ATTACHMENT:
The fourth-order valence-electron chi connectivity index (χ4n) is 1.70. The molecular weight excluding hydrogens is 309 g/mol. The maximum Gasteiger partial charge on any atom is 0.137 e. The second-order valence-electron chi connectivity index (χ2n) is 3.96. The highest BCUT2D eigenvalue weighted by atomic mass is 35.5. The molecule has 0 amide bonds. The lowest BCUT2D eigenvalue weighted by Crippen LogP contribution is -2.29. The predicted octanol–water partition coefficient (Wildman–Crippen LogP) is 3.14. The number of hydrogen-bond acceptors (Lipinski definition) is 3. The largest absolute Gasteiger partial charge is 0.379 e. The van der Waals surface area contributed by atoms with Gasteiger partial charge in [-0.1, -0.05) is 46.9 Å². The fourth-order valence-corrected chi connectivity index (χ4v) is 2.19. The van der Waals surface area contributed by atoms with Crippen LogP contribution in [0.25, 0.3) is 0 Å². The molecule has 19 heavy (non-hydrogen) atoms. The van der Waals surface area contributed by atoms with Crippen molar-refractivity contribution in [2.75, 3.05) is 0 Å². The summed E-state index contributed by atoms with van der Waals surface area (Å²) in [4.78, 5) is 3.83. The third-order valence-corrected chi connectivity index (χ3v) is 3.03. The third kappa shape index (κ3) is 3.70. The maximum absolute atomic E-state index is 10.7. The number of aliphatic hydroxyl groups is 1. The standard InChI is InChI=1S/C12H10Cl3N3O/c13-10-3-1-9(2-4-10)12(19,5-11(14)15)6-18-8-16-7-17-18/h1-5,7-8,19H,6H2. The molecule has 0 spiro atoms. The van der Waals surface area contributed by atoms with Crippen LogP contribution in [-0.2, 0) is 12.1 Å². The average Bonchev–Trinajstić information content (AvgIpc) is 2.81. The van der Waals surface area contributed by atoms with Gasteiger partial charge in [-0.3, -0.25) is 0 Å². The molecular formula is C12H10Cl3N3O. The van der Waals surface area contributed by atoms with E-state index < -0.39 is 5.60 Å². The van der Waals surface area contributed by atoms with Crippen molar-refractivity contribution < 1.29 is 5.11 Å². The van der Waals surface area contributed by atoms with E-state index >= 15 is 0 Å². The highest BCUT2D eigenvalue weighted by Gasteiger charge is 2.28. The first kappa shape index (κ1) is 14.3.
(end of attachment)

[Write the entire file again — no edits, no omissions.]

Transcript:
The fourth-order valence-electron chi connectivity index (χ4n) is 1.70. The molecular weight excluding hydrogens is 309 g/mol. The maximum Gasteiger partial charge on any atom is 0.137 e. The second-order valence-electron chi connectivity index (χ2n) is 3.96. The highest BCUT2D eigenvalue weighted by atomic mass is 35.5. The molecule has 0 amide bonds. The lowest BCUT2D eigenvalue weighted by Crippen LogP contribution is -2.29. The predicted octanol–water partition coefficient (Wildman–Crippen LogP) is 3.14. The number of hydrogen-bond acceptors (Lipinski definition) is 3. The largest absolute Gasteiger partial charge is 0.379 e. The van der Waals surface area contributed by atoms with Gasteiger partial charge in [-0.1, -0.05) is 46.9 Å². The fourth-order valence-corrected chi connectivity index (χ4v) is 2.19. The van der Waals surface area contributed by atoms with Crippen LogP contribution in [0.25, 0.3) is 0 Å². The molecule has 19 heavy (non-hydrogen) atoms. The van der Waals surface area contributed by atoms with Crippen molar-refractivity contribution in [2.75, 3.05) is 0 Å². The summed E-state index contributed by atoms with van der Waals surface area (Å²) in [4.78, 5) is 3.83. The third-order valence-corrected chi connectivity index (χ3v) is 3.03. The third kappa shape index (κ3) is 3.70. The maximum absolute atomic E-state index is 10.7. The number of aliphatic hydroxyl groups is 1. The standard InChI is InChI=1S/C12H10Cl3N3O/c13-10-3-1-9(2-4-10)12(19,5-11(14)15)6-18-8-16-7-17-18/h1-5,7-8,19H,6H2. The molecule has 0 spiro atoms. The van der Waals surface area contributed by atoms with Crippen LogP contribution in [-0.2, 0) is 12.1 Å². The average Bonchev–Trinajstić information content (AvgIpc) is 2.81. The van der Waals surface area contributed by atoms with Gasteiger partial charge in [-0.3, -0.25) is 0 Å². The molecular formula is C12H10Cl3N3O. The van der Waals surface area contributed by atoms with E-state index < -0.39 is 5.60 Å². The van der Waals surface area contributed by atoms with Crippen molar-refractivity contribution < 1.29 is 5.11 Å². The van der Waals surface area contributed by atoms with E-state index >= 15 is 0 Å². The highest BCUT2D eigenvalue weighted by Gasteiger charge is 2.28. The first kappa shape index (κ1) is 14.3.